If you love large dogs and have room for them inside and outside, the komondor is definitely a special breed of dog to consider. Also called the Hungarian sheepdog, they were bred to be working dogs, specifically livestock guardians and flock guardians. If you don't have a flock of sheep in need of guarding, komondorok (the plural of komondor) also make great family dogs.
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Komondor dog history
The komondor was a sheep herding dog in Hungary for thousands of years. The name komondor means "dog of the Cumans," who were nomadic people who eventually settled in Hungary as one type of Magyars, known today as Hungarians. As herding dogs, their white woollike coat helped them blend in with the flock. The American Kennel Club recognized the breed in 1937. However, World War II halted imports from Hungary, making the breed scarce. More recently, komondorok have come back into favor as large, affectionate, protective companions and guard dogs.
Komondor dog characteristics
The komondor is a purebred Hungarian shepherd dog known for a white coat that forms into cords, or dreadlocks, making them look like giant, mobile mops. Along with this outer coat, they also have an undercoat to keep them warm while herding. Komondorok are a large breed, with males at least 27.5 inches tall at the shoulders and females at least 25.5 inches tall. Males typically weigh 100 pounds or more, while females weigh 80 or more pounds. With attentive care, komondorok have a potential life span of 10 to 12 years.
Komondor dog temperament & training
A komondor wants to have someone or something to look after and protect, whether it be another animal or their humans. Komondorok are highly affectionate toward their family. Due to their watchful nature, however, they need early socialization so that they don't perceive everything as a threat. Their temperament is calm and steady until they feel the need to be protective. Because of their size and speed, they need owners who can keep them under control and a fenced yard to keep them close.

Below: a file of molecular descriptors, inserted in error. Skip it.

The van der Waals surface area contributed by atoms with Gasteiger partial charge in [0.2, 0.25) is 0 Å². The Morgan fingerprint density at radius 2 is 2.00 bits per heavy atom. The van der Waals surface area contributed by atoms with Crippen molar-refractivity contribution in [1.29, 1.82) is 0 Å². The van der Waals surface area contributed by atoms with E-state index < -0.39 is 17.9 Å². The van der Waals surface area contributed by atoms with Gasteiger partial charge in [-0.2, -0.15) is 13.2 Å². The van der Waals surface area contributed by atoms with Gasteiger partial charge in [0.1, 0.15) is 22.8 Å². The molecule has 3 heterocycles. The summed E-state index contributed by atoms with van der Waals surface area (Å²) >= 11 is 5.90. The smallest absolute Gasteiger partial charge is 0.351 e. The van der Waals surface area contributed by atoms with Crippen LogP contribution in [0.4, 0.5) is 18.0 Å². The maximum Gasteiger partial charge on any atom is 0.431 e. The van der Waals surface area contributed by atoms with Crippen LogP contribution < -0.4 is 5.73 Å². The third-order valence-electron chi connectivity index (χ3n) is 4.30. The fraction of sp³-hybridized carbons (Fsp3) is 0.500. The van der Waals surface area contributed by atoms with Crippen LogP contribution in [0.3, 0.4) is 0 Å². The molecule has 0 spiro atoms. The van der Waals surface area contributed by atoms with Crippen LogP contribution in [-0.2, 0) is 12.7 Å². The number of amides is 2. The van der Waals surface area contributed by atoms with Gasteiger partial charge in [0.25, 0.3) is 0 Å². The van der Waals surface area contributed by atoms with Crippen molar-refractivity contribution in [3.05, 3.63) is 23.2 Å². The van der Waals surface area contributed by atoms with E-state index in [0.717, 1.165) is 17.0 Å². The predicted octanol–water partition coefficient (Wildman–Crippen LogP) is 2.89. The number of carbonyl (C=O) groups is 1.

These big, moplike dogs take well to obedience training, but starting early between 4 and 8 months of age is key. Be sure to use positive training methods rather than punishments, as all dogs respond better this way. Komondorok also benefit from healthy socialization around strangers, so be sure to take them on walks, to parks, and to the pet store.
Komondor dog grooming
The Komondor dog's glorious, moplike coat is his shining feature provided that it is well groomed. The cords should never be brushed, but regular shampooing gets the dirt out of the cords, which are also prone to matting and need to be separated. Be sure to rinse out all of the shampoo and allow up to two days for the coat to dry. Use a blow dryer or fan to help if you wish. If you get one of these massive dogs, you'll want to make sure you have the time to keep his unique coat looking fabulous.
Komondor dog exercise & health
Despite their size, komondorok are fast and agile, and they crave daily exercise. Being active also helps them maintain a healthy weight. Komondorok generally have few health problems, especially if you seek conscientious breeders who perform proper testing and choose only healthy parents to breed. Some health conditions the breed could develop include hip dysplasia, eye problems, and bloat (or gastric torsion), where the stomach fills with air and twists, which can be life-threatening.
Komondor dog puppies
Komondorok are watchdogs, so they bark when they sense a threat. Early socialization keeps them from treating everything as a threat and barking at anything. They should be regularly introduced to different dogs, people, and environments. Begin training when puppies are about 4 months old so they learn listening and good behavior from the start.
Initially quite agreeable while training, adolescence marks a more rebellious time that they will grow out of. However, komondorok do not become adults until around 3 years of age, so you can expect some puppy behavior to continue up until that point.
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